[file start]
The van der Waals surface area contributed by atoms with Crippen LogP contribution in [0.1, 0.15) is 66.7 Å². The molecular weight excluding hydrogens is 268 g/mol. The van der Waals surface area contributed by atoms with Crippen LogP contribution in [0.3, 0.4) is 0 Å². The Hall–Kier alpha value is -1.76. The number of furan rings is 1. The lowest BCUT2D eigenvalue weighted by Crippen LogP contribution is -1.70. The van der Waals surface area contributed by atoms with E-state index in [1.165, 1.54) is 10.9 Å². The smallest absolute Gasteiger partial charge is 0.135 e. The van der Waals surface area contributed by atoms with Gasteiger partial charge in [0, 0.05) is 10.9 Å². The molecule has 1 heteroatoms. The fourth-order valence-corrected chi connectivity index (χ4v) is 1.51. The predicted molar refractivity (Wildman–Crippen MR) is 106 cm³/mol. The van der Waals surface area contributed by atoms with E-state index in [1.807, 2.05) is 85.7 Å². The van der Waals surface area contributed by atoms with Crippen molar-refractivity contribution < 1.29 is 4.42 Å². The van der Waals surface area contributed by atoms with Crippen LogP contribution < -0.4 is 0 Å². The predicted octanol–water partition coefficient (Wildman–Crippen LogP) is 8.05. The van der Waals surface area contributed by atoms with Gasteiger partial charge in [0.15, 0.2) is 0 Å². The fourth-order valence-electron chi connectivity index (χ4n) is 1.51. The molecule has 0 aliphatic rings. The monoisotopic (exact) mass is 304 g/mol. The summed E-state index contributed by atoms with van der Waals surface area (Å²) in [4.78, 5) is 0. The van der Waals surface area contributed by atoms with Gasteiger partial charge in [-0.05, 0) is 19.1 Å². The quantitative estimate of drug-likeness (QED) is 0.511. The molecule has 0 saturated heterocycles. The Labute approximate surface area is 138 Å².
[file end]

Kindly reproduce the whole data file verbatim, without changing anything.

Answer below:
The van der Waals surface area contributed by atoms with Crippen LogP contribution in [0.1, 0.15) is 66.7 Å². The molecular weight excluding hydrogens is 268 g/mol. The van der Waals surface area contributed by atoms with Crippen LogP contribution in [0.3, 0.4) is 0 Å². The Hall–Kier alpha value is -1.76. The number of furan rings is 1. The lowest BCUT2D eigenvalue weighted by Crippen LogP contribution is -1.70. The van der Waals surface area contributed by atoms with E-state index in [1.165, 1.54) is 10.9 Å². The smallest absolute Gasteiger partial charge is 0.135 e. The van der Waals surface area contributed by atoms with Gasteiger partial charge in [0, 0.05) is 10.9 Å². The molecule has 1 heteroatoms. The fourth-order valence-corrected chi connectivity index (χ4v) is 1.51. The predicted molar refractivity (Wildman–Crippen MR) is 106 cm³/mol. The van der Waals surface area contributed by atoms with E-state index in [1.807, 2.05) is 85.7 Å². The van der Waals surface area contributed by atoms with Crippen molar-refractivity contribution < 1.29 is 4.42 Å². The van der Waals surface area contributed by atoms with Crippen LogP contribution < -0.4 is 0 Å². The predicted octanol–water partition coefficient (Wildman–Crippen LogP) is 8.05. The van der Waals surface area contributed by atoms with Gasteiger partial charge in [0.15, 0.2) is 0 Å². The fourth-order valence-electron chi connectivity index (χ4n) is 1.51. The molecule has 0 aliphatic rings. The monoisotopic (exact) mass is 304 g/mol. The summed E-state index contributed by atoms with van der Waals surface area (Å²) in [4.78, 5) is 0. The van der Waals surface area contributed by atoms with Gasteiger partial charge in [-0.05, 0) is 19.1 Å². The quantitative estimate of drug-likeness (QED) is 0.511. The molecule has 0 saturated heterocycles. The Labute approximate surface area is 138 Å².